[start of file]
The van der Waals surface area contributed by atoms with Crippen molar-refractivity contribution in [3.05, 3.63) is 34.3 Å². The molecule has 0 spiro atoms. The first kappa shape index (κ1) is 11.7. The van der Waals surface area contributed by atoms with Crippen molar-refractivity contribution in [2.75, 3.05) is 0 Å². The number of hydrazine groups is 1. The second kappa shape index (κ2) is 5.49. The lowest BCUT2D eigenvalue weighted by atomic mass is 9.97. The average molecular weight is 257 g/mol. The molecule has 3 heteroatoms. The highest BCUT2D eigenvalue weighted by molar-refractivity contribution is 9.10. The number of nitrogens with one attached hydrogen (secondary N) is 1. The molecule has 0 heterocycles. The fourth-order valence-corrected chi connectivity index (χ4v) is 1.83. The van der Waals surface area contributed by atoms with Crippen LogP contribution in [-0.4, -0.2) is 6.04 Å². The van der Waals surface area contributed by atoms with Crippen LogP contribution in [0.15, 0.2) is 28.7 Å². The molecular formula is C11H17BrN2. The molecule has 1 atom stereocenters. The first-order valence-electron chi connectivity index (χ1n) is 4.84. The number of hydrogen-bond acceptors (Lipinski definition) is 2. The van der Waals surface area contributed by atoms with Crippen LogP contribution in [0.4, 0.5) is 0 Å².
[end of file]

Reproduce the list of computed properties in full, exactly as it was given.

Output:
The van der Waals surface area contributed by atoms with Crippen molar-refractivity contribution in [3.05, 3.63) is 34.3 Å². The molecule has 0 spiro atoms. The first kappa shape index (κ1) is 11.7. The van der Waals surface area contributed by atoms with Crippen molar-refractivity contribution in [2.75, 3.05) is 0 Å². The number of hydrazine groups is 1. The second kappa shape index (κ2) is 5.49. The lowest BCUT2D eigenvalue weighted by atomic mass is 9.97. The average molecular weight is 257 g/mol. The molecule has 3 heteroatoms. The highest BCUT2D eigenvalue weighted by molar-refractivity contribution is 9.10. The number of nitrogens with one attached hydrogen (secondary N) is 1. The molecule has 0 heterocycles. The fourth-order valence-corrected chi connectivity index (χ4v) is 1.83. The van der Waals surface area contributed by atoms with Crippen LogP contribution in [-0.4, -0.2) is 6.04 Å². The van der Waals surface area contributed by atoms with Crippen LogP contribution in [0.15, 0.2) is 28.7 Å². The molecular formula is C11H17BrN2. The molecule has 1 atom stereocenters. The first-order valence-electron chi connectivity index (χ1n) is 4.84. The number of hydrogen-bond acceptors (Lipinski definition) is 2. The van der Waals surface area contributed by atoms with Crippen LogP contribution in [0.4, 0.5) is 0 Å².